Hell Bunny: ‘Isadora’ (was ‘Elvira’) coat

Image of Isadora coat

 

I saw a review by Miss Amy May and instantly wanted to buy this! The addition of a hood is just too cute for words, and then I saw Miss Victory Violet in it and I knew this was a coat I had to track down. Then I saw the price. Eep.

  • Price: £167.99 (from Hell Bunny)
  • Pros: Hood! Fluff! Pockets! Ahhhh!
  • Cons: Bloody hell it’s expensive.

Banned Apparel: ‘Vintage Style Leopard Collar’ coat

Image of Banned Apparel leopard trim coat

I spotted this one on Tiger Milly, and loved the cut of the front. I wondered about the sizing though – and it seemed a little shorter than some of the other coats too. I want all the warmth I can get…

  • Price: £99.99 (from Tiger Milly)
  • Pros: Cheaper than the alternatives, lovely fluffy neckline
  • Cons: Sizing guide wasn’t perfect for me, and might have been a problem for my bust, and it also looked a little shorter than I’d like

 

Just before the sales were announced across most of the vintage retailers, I had a long think (about five minutes) – and I decided to go on an online hunt for an Isadora/Elvira coat. The sizing guide for it seemed to fit my figure best, and I loved the generous swing of the skirt. And that hood!!

Hell Bunny were offering 20% off over the festive period, but I felt this still made it a little dear. Collectif generally hold 50% sales in the first days of the New Year, and I knew the Gina was likely to be up for grabs.

Whilst I was perusing the various sites for a third party seller that had an Isadora/Elvira coat, I actually unexpectedly came across this beauty on eBay:


Hell Bunny: Vivien coat

Image of the Vivien coat

It was in a camel and black colouring, rather than the blue and black that are still available on the Hell Bunny website, and it blew my socks off. Not just because it had the pockets, the fluff, but – it was SO CHEAP! I spotted it on eBay, as new, by a seller who clearly hadn’t realised what a vintage repro diamond they had on their hands.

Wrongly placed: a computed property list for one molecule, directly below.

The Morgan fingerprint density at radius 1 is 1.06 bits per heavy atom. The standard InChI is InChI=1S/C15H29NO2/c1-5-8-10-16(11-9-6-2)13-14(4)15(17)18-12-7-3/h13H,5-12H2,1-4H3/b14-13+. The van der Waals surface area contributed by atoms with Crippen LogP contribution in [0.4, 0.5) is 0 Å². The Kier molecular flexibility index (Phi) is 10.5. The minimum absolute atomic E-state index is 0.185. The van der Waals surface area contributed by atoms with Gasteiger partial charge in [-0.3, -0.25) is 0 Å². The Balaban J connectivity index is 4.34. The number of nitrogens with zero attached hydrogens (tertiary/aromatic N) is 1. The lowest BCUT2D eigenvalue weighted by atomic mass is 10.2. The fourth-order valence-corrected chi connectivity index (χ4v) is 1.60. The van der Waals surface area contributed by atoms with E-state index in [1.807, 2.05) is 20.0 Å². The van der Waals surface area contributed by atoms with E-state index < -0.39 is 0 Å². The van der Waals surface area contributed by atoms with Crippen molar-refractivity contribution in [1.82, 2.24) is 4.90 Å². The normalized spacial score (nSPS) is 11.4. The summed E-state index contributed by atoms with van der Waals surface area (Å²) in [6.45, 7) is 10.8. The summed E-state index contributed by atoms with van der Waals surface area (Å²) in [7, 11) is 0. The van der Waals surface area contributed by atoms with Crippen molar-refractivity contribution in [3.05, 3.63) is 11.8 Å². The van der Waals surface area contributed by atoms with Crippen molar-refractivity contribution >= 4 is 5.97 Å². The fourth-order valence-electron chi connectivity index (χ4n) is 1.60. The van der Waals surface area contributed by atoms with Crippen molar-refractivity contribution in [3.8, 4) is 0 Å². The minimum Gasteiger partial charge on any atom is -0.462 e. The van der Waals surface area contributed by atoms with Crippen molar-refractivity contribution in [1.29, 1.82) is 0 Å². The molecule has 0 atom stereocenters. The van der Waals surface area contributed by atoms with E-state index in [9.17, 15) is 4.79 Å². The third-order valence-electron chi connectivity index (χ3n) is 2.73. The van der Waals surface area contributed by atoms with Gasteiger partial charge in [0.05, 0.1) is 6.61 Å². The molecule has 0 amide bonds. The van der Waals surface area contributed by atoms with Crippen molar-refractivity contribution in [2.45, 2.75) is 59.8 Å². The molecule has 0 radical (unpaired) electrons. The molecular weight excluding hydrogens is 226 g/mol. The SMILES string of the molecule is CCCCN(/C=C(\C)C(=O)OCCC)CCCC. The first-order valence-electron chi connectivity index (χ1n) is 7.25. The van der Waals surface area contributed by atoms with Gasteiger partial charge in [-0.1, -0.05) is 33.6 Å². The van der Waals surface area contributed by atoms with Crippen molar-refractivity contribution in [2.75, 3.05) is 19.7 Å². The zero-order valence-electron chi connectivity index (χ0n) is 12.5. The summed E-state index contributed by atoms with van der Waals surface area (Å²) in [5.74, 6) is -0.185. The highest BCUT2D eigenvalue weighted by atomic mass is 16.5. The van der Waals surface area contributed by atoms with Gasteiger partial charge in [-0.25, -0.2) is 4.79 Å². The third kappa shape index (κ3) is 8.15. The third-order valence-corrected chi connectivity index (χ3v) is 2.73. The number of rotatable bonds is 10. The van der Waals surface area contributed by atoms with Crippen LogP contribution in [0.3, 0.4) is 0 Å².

• Price: £29(!!!)
  • Pros: A lovely fur collar, two horizontal waist buttons, and deep pockets – with a very generous swing skirt
  • Cons: No hood

To be honest, with no hood being the only real con I could find, I wondered whether such a low price would be a con. Despite worrying about whether it was legit, I felt that this was a deal I could NOT leave behind me! I pressed the ‘buy it now button’ and prayed that it would be the miracle coat I hoped it would be – and if it didn’t fit, I could always pop it back up on eBay. For £29, it seemed worth the risk, and a lot better than the £99 retailing price.

Whilst I waited for my coat to be delivered, the Collectif sale arrived. And I spotted the Gina – down to about £40. There was a worry in my head about there being an issue with the Hell Bunny coat, and I pondered for about an hour with the Gina going in and out of my shopping basket. Then I just took the risk – and figured, I could always return it if there was an issue, right?

Let’s fast forwards to April.

Short story: the Hell Bunny coat is the most perfect coat there has ever been. I’ll do a full review later. And the Gina coat arrived too, and the skirt is less generous as I had thought, but it fits like a glove! So…I kept both. Considering that at full price these would have cost me about £220, and I bought them both for less than £70 (a mere 31% of the original price!) it seems worth it to not have to go through the ho-ha of finding the perfect winter coat for another couple of years!

Longer story: luckily, the size guides for Hell Bunny and Collectif are pretty accurate, if not a little generous, and DEFINITELY follow them if you’re unsure on sizing. The other thing I’ve learned is that vintage repro coats are quite rare to find on eBay, despite finding my wildcard Vivien on there, and I recommend waiting for the Collectif sales to pick up one of their gorgeous pieces at a discounted price, and look out for third party sellers for Hell Bunny. You can sometimes pick up some discounts throughout the year, just after New Year, around Easter, in about August, and around Black Friday in November. Definitely save up, and splash out when it comes to sale time, if you are flexible with the pieces you’d like to buy. I heartily recommend that you have a look at Miss Amy May’s blog too, where she often shares discount codes for items.

So – Vivien and Gina are hanging in my hallway, and I have survived the past four months without dying of frostbite. Hurrah! It’s worth noting that my Hell Bunny coat is incredibly warm, and I always get compliments when I wear it, so if you’re thinking about investing in a coat do have a look at their collection. They’ve also just released a line of gorgeous summery skirts I’ve got my beady eye on – like this orange somerset apples skirt!

What has been your go-to vintage coat to get you through the winter months?